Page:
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"I had a middle class, suburban upbringing - which I loathed. I kept my sanity by watching old Hollywood movies on the tv, where everyone was beautiful and had great emotions, and all the staircases had 400 steps."  -New Zealander Martin Wells, co-writer, co-director of Desperate Remedies
 The World of Film in Australia - on the Internet Updated Wednesday, October 18, 2017 

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Renato (Giuseppe Sulfaro) is barely a teenager when he first sees Malèna (Monica Bellucci) walk across the square of Castelcuto, his small home town in Sicily, but he’s instantly stricken by her beauty and mystery. Living alone in wartime Sicily, Malèna is the target of the men’s lust and the women’s scorn. Even youngsters like Renato and his friends, fantasise erotically about this beauty in their midst, while she sleeps alone, her husband at the front. When knews arrives of his death, Malèna becomes a widow: and a penniless one. As Renato’s obsession with her mounts, so do Malèna’s troubles. Her demise, destitute to prostitue, pains Renato, although he maintains a loyal affection for her. The women of Castelcuto, however, finally take revenge on her. And then all seems lost, Renato is able to help.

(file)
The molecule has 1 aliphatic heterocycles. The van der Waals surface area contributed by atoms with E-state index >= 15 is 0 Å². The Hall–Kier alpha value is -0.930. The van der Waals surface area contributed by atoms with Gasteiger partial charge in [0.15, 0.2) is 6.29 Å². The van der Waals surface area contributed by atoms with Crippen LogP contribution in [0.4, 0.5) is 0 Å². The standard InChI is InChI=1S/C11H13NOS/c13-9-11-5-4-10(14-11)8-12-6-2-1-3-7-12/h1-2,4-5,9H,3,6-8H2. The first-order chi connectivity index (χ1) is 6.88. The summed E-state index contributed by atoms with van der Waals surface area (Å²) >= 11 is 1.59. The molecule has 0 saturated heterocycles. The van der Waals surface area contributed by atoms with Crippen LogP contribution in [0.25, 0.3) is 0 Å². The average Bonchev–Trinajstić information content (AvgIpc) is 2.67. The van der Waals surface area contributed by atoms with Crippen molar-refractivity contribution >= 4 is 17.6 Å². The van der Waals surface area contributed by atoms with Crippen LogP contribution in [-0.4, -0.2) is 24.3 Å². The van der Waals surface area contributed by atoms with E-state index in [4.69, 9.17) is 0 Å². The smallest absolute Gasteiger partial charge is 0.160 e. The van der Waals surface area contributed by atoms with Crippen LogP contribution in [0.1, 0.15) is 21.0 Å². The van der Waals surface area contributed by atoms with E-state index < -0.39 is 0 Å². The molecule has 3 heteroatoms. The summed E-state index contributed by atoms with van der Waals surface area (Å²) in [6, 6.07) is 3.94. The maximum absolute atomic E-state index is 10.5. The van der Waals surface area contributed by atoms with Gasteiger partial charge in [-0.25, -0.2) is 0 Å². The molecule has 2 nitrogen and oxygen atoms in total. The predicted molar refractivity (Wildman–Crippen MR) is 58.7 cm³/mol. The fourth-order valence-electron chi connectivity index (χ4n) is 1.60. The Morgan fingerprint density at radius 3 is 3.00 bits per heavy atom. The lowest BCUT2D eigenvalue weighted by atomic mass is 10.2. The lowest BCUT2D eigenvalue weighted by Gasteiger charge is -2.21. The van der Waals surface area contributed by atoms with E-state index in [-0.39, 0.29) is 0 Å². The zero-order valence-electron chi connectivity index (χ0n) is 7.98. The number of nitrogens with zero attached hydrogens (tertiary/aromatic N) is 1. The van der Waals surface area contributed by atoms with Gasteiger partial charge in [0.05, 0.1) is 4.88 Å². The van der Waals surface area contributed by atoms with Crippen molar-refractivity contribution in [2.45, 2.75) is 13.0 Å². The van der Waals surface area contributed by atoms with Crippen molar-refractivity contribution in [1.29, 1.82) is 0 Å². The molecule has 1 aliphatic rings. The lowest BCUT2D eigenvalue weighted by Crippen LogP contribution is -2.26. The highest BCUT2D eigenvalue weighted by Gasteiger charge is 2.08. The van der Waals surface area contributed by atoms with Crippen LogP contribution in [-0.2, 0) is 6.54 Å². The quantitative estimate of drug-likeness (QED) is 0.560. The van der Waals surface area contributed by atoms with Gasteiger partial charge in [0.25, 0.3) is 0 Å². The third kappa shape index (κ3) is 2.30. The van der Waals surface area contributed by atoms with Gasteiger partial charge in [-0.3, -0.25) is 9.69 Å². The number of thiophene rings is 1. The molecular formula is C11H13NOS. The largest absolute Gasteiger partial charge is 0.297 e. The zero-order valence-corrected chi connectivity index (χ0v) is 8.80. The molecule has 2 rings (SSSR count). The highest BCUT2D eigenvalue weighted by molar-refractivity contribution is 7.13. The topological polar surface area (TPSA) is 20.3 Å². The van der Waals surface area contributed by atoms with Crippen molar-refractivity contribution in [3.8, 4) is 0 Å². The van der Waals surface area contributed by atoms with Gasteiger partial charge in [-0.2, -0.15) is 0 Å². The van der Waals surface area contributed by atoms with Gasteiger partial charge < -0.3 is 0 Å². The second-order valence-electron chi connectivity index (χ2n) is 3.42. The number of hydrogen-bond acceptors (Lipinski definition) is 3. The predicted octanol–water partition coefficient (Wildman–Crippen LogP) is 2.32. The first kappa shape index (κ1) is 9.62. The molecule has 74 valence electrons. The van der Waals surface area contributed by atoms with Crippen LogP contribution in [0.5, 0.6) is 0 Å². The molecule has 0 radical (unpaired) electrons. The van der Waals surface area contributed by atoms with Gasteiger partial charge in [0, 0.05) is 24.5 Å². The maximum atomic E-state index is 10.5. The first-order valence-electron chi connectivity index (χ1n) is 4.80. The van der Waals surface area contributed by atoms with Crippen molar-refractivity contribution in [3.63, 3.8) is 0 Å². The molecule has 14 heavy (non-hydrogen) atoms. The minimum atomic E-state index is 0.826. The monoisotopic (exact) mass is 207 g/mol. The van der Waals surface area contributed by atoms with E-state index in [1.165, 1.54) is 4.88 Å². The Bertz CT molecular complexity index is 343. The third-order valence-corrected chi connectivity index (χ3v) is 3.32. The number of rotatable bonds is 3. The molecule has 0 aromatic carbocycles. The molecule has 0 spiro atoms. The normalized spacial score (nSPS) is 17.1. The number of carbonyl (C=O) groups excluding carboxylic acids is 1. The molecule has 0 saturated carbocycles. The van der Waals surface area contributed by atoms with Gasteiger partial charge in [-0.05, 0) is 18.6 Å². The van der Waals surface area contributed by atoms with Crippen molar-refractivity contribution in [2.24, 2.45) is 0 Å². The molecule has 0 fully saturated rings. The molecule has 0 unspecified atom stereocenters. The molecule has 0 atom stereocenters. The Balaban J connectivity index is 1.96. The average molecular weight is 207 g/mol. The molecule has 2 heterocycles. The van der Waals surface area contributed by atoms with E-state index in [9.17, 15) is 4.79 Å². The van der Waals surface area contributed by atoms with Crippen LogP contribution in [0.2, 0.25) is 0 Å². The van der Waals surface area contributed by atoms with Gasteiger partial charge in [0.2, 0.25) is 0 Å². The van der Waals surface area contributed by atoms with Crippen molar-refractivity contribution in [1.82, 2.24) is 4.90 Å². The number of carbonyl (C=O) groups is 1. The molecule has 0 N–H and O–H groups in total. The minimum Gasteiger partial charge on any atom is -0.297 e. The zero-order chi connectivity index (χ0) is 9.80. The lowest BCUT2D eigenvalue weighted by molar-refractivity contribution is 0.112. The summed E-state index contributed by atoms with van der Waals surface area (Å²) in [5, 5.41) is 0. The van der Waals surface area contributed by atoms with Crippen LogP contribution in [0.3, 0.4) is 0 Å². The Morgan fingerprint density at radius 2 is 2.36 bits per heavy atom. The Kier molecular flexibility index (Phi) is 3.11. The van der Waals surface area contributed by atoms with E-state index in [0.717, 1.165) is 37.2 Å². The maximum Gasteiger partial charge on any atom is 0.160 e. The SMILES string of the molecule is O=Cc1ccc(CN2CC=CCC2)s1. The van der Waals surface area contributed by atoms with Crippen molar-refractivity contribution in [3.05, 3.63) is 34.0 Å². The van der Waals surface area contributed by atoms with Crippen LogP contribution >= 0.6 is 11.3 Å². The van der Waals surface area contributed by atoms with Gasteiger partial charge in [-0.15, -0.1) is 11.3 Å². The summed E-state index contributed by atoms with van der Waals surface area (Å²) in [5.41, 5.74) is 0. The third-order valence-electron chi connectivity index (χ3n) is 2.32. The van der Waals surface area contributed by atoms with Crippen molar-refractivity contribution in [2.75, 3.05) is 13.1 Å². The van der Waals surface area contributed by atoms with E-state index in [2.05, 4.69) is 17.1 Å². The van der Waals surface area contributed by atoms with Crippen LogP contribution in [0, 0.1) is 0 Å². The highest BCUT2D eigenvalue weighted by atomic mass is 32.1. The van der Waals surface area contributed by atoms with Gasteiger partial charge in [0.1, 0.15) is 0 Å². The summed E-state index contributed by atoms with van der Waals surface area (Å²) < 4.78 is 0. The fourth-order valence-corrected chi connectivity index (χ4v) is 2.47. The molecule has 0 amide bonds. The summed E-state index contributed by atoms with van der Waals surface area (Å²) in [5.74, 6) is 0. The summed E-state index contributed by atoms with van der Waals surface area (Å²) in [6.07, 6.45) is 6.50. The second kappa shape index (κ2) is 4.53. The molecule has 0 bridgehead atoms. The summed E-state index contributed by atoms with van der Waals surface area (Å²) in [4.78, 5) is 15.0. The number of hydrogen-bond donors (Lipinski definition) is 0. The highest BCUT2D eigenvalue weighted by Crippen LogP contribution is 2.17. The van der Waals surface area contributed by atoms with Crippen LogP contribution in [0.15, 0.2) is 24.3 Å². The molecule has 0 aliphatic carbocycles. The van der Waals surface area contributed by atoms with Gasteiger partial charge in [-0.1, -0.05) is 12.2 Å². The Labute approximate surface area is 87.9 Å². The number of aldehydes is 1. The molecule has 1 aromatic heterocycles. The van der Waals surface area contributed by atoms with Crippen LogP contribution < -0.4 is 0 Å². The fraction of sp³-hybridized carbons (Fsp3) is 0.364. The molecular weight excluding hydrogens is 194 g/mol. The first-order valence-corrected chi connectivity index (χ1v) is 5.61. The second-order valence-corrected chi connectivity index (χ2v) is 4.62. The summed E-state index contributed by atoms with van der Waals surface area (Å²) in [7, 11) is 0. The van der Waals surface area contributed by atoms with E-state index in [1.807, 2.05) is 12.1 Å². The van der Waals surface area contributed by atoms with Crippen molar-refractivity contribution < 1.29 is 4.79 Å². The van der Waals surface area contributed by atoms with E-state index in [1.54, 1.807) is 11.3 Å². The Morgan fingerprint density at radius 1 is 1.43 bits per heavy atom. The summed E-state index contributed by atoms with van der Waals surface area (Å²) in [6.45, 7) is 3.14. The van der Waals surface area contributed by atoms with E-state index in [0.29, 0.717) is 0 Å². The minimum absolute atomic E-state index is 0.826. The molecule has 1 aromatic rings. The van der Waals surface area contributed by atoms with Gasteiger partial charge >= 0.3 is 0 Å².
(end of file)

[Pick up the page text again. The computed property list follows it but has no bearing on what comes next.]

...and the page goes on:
This is quite a good story but rather thin for a full length feature, which shows in the often repetitive sequences and stretched storyline. The first two thirds of the film are occupied by alternatively Renato’s voyeurism and Malèna’s many walks across town, which cause everyone to stare and or comment. We see her walking through the narrow-minded town to the left, to the right, and straight ahead. Through the square, past the houses…along the beach. We see the effect she has on the boys, the men, the women each time. The boys lust after her with teenage abandon. This can’t sustain for too long, and becomes frustrating. But once the flighty, nostalgic mood gives way to the darker side of the story, the film becomes more engaging, though still laboured. Although the leads are both excellent – especially young Sulfaro making his debut as the teenager propelled through lust into admiration and puppy love – many of the supports are allowed to almost caricature their characters. A lack of engagement with Malèna as a person – she is treated more as an icon than a real person, in stark contrast to Renato, giving Bellucci little to do for the most part - makes the film less than satisfying, despite its many fine accomplishment in the crafts and technicals. The most effective scene is where Bellucci is beaten up by the jealous women of the town – she gets her chance to perform, and she’s impressive.
Andrew L. Urban

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CAST: Monica Bellucci, Giuseppe Sulfaro, Luciano Federico, Matilde Piana

DIRECTOR: Giuseppe Tornatore

PRODUCERS: Carlo Bernasconi, Harvey Weinstein

SCRIPT: Giuseppe Tornatore, Luciano Vincenzoni (story)


EDITOR: Massimo Quaglia

MUSIC: Ennio Morricone

PRODUCTION DESIGN: Francesco Frigeri

RUNNING TIME: 92 minutes

AUSTRALIAN DISTRIBUTOR: Buena Vista International


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